Wire fraud is a serious problem. As hackers become more sophisticated and hacking software becomes cheaper and more widely available, instances of wire fraud due to compromised email accounts are increasing. According to one study conducted by J.P. Morgan last year, between 2013 and 2014 the number of wire fraud incidents nearly doubled.
Financial institutions continue to adapt their policies in response to these attacks. For example, you may have noticed that more and more banks and brokerages are now insisting on call-backs to confirm wire requests, no matter how the request is received. At JDJ, concern for the security and safety of our clients’ assets is paramount. Therefore, we, too, have recently modified our policies with respect to wire transfer requests.
Click here for a recent FDIC publication on the topic of cyber security. It contains a lot of information you may find informative and helpful, including a checklist enumerating ten things you can do to help protect yourself online.
Here are some suggestions gleaned from this document and other publications we’ve reviewed on the topic:
- Make sure your computers are running up to date versions of anti-virus and malware software.
- Don’t use public Wi-Fi or public computers to connect to banking or other sites that contain personal information.
- If in response to a bona-fide request you need to email personal information (like Social Security numbers, bank account numbers, credit card numbers), never do so without first protecting the email with encryption technology.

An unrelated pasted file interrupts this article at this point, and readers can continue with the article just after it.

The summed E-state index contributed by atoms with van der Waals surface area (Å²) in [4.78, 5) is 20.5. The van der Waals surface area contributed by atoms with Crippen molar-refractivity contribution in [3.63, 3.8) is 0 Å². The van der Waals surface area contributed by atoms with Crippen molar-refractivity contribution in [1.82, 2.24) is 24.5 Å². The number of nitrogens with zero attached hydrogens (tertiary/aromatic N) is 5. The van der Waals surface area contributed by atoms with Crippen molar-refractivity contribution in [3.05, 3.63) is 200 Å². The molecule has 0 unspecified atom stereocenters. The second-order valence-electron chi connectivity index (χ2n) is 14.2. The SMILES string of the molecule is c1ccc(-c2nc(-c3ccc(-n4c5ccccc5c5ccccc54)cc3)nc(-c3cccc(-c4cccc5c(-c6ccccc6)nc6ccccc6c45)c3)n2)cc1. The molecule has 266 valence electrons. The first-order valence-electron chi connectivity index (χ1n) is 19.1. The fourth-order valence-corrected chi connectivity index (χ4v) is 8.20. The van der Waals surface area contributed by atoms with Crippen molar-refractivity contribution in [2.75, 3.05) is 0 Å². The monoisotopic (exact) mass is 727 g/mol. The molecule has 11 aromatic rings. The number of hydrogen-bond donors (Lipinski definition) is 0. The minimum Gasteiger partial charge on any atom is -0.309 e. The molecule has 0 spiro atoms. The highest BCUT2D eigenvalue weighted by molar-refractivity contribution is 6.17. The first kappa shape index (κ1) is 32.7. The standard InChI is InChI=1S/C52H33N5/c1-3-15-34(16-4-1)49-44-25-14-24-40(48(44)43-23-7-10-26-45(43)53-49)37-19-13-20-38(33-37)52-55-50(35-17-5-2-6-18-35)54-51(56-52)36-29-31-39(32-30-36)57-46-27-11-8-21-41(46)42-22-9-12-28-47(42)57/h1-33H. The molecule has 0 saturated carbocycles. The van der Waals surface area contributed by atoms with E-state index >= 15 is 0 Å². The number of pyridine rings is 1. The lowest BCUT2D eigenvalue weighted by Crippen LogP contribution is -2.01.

- Use strong passwords, change them frequently, and keep them in a secure place accessible only to you and key family members and/or advisors.
- Don’t make personal information (e.g. full birth date, address, vacation plans, etc.) available on social networking sites, and make use of any privacy settings available on those sites.
- Be very wary of emails that contain attachments or links, especially if they are unsolicited (even if they “appear” to be from someone you know). Examine the sender’s email address carefully (it may look correct, but one letter or number may be different); hover your mouse over links to display the actual website or email address to which the link will lead. Be aware of poor grammar, spelling, and formatting in emails that may otherwise look “official.”
- Be very cautious of any emailed request from a financial institution.Financial institutions will never ask you to provide sensitive personal information by email. Even if the email looks official and contains a link to the institution’s web site, a best practice is not to click on the link but, rather, open your web browser, manually enter the web site address, and log into your account that way.
Many years ago, Ben Franklin coined the phrase “An ounce of prevention is worth a pound of cure.” He was supposedly referring to fire safety, but the idiom can easily be applied to any situation where a little extra care could prevent a lot of damage, including cyber security.